Column: Gov. Gavin Newsom faces a key test on his embrace of a new California water tax

Gov. Gavin Newsom delivers his first State of the State address in Sacramento last week. Newsom has proposed a new tax on water users across California to pay for clean drinking water in low-income communities.
(John G. Mabanglo / EPA/Shutterstock)

Thirty-four words written into California law a few years ago take a strong stance on the most basic of human needs:

“It is hereby declared to be the established policy of the state that every human being has the right to safe, clean, affordable, and accessible water adequate for human consumption, cooking, and sanitary purposes.”

But there’s a catch. The statute, written in 2012, also says it “does not expand any obligation of the state to provide water” beyond existing efforts. Which is where Gov. Gavin Newsom enters a years-long debate on issues central to California’s future — not just water usage, but poverty and, yes, taxation.


“Just this morning, more than a million Californians woke up without clean water to bathe in, let alone drink,” Newsom said in last week’s State of the State speech. “With respect, this is a moral disgrace and a medical emergency.”

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To address the issue, Newsom has embraced an idea that has previously failed to gain traction in Sacramento: new taxes totaling as much as $140 million a year for a clean drinking water initiative. Much of it would be spent on short- and long-term solutions for low-income communities without the means to finance operations and maintenance for their water systems.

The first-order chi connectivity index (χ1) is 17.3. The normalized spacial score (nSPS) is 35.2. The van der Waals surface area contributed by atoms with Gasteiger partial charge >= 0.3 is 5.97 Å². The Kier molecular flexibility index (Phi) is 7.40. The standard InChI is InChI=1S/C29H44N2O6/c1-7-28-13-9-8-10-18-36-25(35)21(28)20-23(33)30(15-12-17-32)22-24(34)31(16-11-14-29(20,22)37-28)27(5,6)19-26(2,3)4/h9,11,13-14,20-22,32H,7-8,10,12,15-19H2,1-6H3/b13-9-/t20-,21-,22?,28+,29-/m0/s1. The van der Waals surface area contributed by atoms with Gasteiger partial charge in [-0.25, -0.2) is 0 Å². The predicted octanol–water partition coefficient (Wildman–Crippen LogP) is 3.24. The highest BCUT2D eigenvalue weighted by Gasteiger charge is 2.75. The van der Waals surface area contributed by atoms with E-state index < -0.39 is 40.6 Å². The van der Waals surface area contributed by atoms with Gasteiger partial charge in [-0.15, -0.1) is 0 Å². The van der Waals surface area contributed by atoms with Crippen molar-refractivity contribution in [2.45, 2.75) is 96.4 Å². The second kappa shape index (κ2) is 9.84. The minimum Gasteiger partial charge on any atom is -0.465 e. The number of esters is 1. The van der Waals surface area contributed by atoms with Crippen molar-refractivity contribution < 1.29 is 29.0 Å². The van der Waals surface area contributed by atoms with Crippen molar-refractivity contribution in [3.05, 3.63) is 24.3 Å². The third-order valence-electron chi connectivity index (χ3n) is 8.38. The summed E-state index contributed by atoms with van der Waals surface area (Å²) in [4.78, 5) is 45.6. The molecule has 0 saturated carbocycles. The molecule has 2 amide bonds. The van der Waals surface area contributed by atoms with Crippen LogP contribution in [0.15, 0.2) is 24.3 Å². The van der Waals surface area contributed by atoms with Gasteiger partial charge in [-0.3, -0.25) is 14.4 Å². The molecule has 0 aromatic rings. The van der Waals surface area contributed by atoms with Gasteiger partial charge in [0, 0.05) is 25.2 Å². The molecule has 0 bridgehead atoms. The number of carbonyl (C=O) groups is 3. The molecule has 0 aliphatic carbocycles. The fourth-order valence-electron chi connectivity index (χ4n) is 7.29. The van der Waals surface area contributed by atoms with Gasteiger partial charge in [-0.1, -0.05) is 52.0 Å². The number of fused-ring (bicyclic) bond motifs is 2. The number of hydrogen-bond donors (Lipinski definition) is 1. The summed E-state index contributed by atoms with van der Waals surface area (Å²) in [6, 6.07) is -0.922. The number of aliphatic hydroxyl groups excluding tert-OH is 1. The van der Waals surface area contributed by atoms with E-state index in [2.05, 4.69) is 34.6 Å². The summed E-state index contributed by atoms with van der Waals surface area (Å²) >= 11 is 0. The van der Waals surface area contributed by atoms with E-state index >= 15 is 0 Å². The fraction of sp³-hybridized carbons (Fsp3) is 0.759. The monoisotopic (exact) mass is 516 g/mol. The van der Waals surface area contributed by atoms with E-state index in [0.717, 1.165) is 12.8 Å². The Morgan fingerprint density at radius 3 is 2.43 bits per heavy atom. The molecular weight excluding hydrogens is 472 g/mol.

Recent reports have found water quality problems in systems serving as many as 600,000 Californians. Almost 250 public water agencies were found to be out of compliance when it comes to arsenic or nitrates.

But the money to change that — what’s being called a “water tax” in state Capitol circles — is where the politics get complicated. Newsom’s proposal, which borrows from a failed 2018 effort, would impose a monthly charge of about 95 cents on most Californians — $10 a month for large water users. Smaller fees, in terms of total revenue collected, would be imposed on fertilizer, milk and farming facilities.

“Solving this crisis demands sustained funding,” Newsom told lawmakers. “But more than anything else it’s going to demand political will from each and every one of us.”


On paper, this wouldn’t appear difficult to achieve in a Legislature completely controlled by Democrats. The tax would take a supermajority vote in each house — 54 votes in the Assembly (which has 61 Democrats) and 27 votes in the state Senate (which has 28 Democrats). There are two Senate vacancies, one of which is likely to be filled by a Democrat later this year.

But the Senate will be particularly tough, given Democrats saw one of their own, former Orange County Sen. Josh Newman, recalled from office last year after voting for a $52-billion fuel and vehicle tax to finance road and highway repairs. Backers of that 2018 effort have vowed to launch similar campaigns against lawmakers who would vote for a water tax. Some new members of the Assembly, elected from districts previously represented by Republicans, are also unlikely to back the tax.

A key challenge for Newsom is the long-standing belief that most taxes should be paid by those who benefit — a challenge, given the meager means of many of these Californians. A legislative analysis last week also suggested the portion of the total cost to be footed by the agriculture industry, where many of the contaminants come from, might be too small.

The new governor has an ambitious agenda: boosts to early education, aggressive action on housing and homelessness, a master plan on aging. Lawmakers seem eager to give Newsom room to put a lot of ideas on the table.

But political cachet generally can go only so far. And tax increases, even in a state where the electorate seems to have grown more liberal, remain a tough sell.


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